On June 4, the left-wing HuffPost described Warren’s new trade stance as something decidedly different from previous policy: “Warren is making a crystal-clear statement of principles, and an equally plain break with the past 30 years of American trade policy.” That is, she is breaking with all of the ’90s, the ’00s, and the ’10s.  

It remains to be seen whether or not Democrat primary voters will go along with Warren’s repudiation of their party’s recent past. In fact, polls show Warren running no better than third in the 2020 presidential primaries; her standing of around eight percent is less than a quarter of Joe Biden’s. And Biden, of course, is the ultimate nostalgia candidate; if you loved the ’90s, ’00s, and ’10s, then Biden is the obvious pick because he supported all the key globalist policies of the era. In fact, he still does: Remarkably, even in 2019, Biden has dismissed any concerns about the economic (or strategic) threat from China.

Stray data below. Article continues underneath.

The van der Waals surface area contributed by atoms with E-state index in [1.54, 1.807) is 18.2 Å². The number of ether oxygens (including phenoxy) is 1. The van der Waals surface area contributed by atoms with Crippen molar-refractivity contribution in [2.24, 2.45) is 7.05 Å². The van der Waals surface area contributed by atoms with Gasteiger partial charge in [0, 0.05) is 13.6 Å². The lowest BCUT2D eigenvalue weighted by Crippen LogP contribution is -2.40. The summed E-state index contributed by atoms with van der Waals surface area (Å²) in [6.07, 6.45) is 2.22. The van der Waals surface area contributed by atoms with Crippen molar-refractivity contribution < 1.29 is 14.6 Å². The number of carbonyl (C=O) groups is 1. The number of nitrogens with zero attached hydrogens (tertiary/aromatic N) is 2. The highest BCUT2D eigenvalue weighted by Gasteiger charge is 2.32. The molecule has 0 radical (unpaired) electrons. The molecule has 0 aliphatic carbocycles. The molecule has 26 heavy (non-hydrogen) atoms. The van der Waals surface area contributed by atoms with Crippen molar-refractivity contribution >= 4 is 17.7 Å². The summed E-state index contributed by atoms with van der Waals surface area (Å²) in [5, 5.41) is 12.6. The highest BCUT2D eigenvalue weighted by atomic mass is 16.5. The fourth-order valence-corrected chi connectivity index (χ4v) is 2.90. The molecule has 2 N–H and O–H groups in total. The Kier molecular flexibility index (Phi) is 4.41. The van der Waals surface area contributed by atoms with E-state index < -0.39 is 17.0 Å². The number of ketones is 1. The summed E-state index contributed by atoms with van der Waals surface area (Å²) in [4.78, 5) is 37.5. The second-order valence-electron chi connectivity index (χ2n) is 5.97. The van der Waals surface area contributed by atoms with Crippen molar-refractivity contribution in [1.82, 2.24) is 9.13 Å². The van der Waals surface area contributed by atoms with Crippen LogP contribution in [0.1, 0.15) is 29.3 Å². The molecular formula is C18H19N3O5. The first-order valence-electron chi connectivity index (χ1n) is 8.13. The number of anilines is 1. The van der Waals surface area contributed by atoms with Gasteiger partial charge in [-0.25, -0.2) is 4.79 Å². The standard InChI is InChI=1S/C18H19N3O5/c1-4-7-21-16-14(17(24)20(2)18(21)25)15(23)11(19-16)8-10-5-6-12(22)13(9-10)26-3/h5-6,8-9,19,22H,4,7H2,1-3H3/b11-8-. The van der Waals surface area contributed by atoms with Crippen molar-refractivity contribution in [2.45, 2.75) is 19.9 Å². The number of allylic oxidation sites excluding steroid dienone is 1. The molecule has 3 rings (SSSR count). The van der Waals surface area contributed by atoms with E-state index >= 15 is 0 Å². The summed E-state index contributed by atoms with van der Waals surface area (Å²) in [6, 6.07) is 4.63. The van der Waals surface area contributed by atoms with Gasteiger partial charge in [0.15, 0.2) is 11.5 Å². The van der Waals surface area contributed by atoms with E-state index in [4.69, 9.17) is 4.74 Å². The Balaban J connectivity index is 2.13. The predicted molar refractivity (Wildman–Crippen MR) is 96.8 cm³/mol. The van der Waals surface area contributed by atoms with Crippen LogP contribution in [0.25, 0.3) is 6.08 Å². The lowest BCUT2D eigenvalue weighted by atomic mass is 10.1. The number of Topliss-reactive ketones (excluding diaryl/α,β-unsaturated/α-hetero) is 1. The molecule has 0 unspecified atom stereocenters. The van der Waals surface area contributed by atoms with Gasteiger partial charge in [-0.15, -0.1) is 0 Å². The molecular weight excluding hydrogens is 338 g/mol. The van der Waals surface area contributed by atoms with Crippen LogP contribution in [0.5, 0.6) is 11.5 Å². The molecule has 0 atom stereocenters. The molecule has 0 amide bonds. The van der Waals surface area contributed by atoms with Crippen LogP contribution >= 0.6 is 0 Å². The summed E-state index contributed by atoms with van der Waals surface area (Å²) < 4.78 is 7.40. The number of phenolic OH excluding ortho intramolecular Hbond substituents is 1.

Yet interestingly, in the meantime, Warren has received support—or at least an admiring shout-out—from Fox News star Tucker Carlson; on June 5, Carlson lauded the Bay Stater’s focus on American jobs; as he put it, “She sounds like Donald Trump at his best.”  

It’s worth emphasizing that Carlson did not endorse Warren; he cited many other important issues—including abortion and guns—where he disagreed with her and the rest of the Democrat establishment. In fact, Carlson obviously hopes that the Republican Party will preempt Warren with its own message of Economic Patriotism—maybe starting with … the senior senator from Florida. 

Marco Rubio’s Economic Patriotism

On June 6, Rubio, a former—and perhaps future—presidential candidate, published a sharp response to his Yankee colleague: “Warren’s ‘economic patriotism’ plan [is] simply not possible with a progressive agenda.”